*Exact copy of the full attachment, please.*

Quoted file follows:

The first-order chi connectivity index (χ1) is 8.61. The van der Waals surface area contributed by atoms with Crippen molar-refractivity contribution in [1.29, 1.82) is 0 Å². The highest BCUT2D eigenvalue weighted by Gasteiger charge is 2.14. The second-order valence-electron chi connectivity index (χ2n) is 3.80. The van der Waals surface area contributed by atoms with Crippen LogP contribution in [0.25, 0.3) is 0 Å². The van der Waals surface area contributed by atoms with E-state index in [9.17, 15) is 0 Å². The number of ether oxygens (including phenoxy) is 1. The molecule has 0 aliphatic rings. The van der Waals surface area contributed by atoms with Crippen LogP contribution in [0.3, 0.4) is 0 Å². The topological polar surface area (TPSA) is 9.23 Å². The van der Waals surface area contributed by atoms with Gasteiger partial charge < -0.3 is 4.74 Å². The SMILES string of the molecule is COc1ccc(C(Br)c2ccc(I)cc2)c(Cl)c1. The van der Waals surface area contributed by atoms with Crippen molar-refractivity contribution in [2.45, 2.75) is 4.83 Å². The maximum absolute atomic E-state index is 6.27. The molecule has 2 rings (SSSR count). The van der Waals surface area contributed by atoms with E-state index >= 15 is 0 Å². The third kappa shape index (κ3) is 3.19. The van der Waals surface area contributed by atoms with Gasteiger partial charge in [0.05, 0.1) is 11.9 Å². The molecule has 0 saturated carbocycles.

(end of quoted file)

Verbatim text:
The first-order chi connectivity index (χ1) is 8.61. The van der Waals surface area contributed by atoms with Crippen molar-refractivity contribution in [1.29, 1.82) is 0 Å². The highest BCUT2D eigenvalue weighted by Gasteiger charge is 2.14. The second-order valence-electron chi connectivity index (χ2n) is 3.80. The van der Waals surface area contributed by atoms with Crippen LogP contribution in [0.25, 0.3) is 0 Å². The van der Waals surface area contributed by atoms with E-state index in [9.17, 15) is 0 Å². The number of ether oxygens (including phenoxy) is 1. The molecule has 0 aliphatic rings. The van der Waals surface area contributed by atoms with Crippen LogP contribution in [0.3, 0.4) is 0 Å². The topological polar surface area (TPSA) is 9.23 Å². The van der Waals surface area contributed by atoms with Gasteiger partial charge < -0.3 is 4.74 Å². The SMILES string of the molecule is COc1ccc(C(Br)c2ccc(I)cc2)c(Cl)c1. The van der Waals surface area contributed by atoms with Crippen molar-refractivity contribution in [2.45, 2.75) is 4.83 Å². The maximum absolute atomic E-state index is 6.27. The molecule has 2 rings (SSSR count). The van der Waals surface area contributed by atoms with E-state index >= 15 is 0 Å². The third kappa shape index (κ3) is 3.19. The van der Waals surface area contributed by atoms with Gasteiger partial charge in [0.05, 0.1) is 11.9 Å². The molecule has 0 saturated carbocycles.